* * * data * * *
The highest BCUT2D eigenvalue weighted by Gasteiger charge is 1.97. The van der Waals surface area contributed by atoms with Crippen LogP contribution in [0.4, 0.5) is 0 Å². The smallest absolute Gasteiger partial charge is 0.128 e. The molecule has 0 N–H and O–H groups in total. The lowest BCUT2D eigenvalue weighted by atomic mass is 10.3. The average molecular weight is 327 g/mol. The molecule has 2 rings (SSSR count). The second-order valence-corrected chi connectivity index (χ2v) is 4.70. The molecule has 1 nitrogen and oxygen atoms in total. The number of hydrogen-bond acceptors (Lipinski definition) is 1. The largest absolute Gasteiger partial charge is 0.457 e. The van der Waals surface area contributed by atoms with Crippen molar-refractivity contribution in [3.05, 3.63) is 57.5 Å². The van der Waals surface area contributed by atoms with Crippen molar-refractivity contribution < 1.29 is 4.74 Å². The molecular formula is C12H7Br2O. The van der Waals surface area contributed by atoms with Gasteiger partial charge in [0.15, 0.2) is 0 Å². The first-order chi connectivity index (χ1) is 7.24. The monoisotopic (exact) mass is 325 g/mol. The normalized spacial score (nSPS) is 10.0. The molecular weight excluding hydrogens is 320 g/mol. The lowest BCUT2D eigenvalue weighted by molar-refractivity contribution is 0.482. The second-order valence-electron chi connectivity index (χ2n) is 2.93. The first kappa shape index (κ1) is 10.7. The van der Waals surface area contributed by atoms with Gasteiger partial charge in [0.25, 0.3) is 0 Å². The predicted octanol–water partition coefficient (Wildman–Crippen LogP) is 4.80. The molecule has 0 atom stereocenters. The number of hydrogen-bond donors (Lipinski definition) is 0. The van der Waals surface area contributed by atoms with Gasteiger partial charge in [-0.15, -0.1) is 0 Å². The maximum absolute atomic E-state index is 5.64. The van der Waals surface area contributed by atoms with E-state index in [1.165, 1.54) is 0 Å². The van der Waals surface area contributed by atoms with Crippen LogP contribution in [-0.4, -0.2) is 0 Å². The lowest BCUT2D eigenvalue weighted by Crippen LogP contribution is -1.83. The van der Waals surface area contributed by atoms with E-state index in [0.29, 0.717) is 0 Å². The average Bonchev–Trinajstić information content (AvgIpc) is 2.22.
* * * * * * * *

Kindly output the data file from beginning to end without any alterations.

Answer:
The highest BCUT2D eigenvalue weighted by Gasteiger charge is 1.97. The van der Waals surface area contributed by atoms with Crippen LogP contribution in [0.4, 0.5) is 0 Å². The smallest absolute Gasteiger partial charge is 0.128 e. The molecule has 0 N–H and O–H groups in total. The lowest BCUT2D eigenvalue weighted by atomic mass is 10.3. The average molecular weight is 327 g/mol. The molecule has 2 rings (SSSR count). The second-order valence-corrected chi connectivity index (χ2v) is 4.70. The molecule has 1 nitrogen and oxygen atoms in total. The number of hydrogen-bond acceptors (Lipinski definition) is 1. The largest absolute Gasteiger partial charge is 0.457 e. The van der Waals surface area contributed by atoms with Crippen molar-refractivity contribution in [3.05, 3.63) is 57.5 Å². The van der Waals surface area contributed by atoms with Crippen molar-refractivity contribution < 1.29 is 4.74 Å². The molecular formula is C12H7Br2O. The van der Waals surface area contributed by atoms with Gasteiger partial charge in [0.15, 0.2) is 0 Å². The first-order chi connectivity index (χ1) is 7.24. The monoisotopic (exact) mass is 325 g/mol. The normalized spacial score (nSPS) is 10.0. The molecular weight excluding hydrogens is 320 g/mol. The lowest BCUT2D eigenvalue weighted by molar-refractivity contribution is 0.482. The second-order valence-electron chi connectivity index (χ2n) is 2.93. The first kappa shape index (κ1) is 10.7. The van der Waals surface area contributed by atoms with Gasteiger partial charge in [0.25, 0.3) is 0 Å². The predicted octanol–water partition coefficient (Wildman–Crippen LogP) is 4.80. The molecule has 0 atom stereocenters. The number of hydrogen-bond donors (Lipinski definition) is 0. The van der Waals surface area contributed by atoms with Gasteiger partial charge in [-0.15, -0.1) is 0 Å². The maximum absolute atomic E-state index is 5.64. The van der Waals surface area contributed by atoms with E-state index in [1.165, 1.54) is 0 Å². The van der Waals surface area contributed by atoms with Crippen LogP contribution in [-0.4, -0.2) is 0 Å². The lowest BCUT2D eigenvalue weighted by Crippen LogP contribution is -1.83. The van der Waals surface area contributed by atoms with E-state index in [0.29, 0.717) is 0 Å². The average Bonchev–Trinajstić information content (AvgIpc) is 2.22.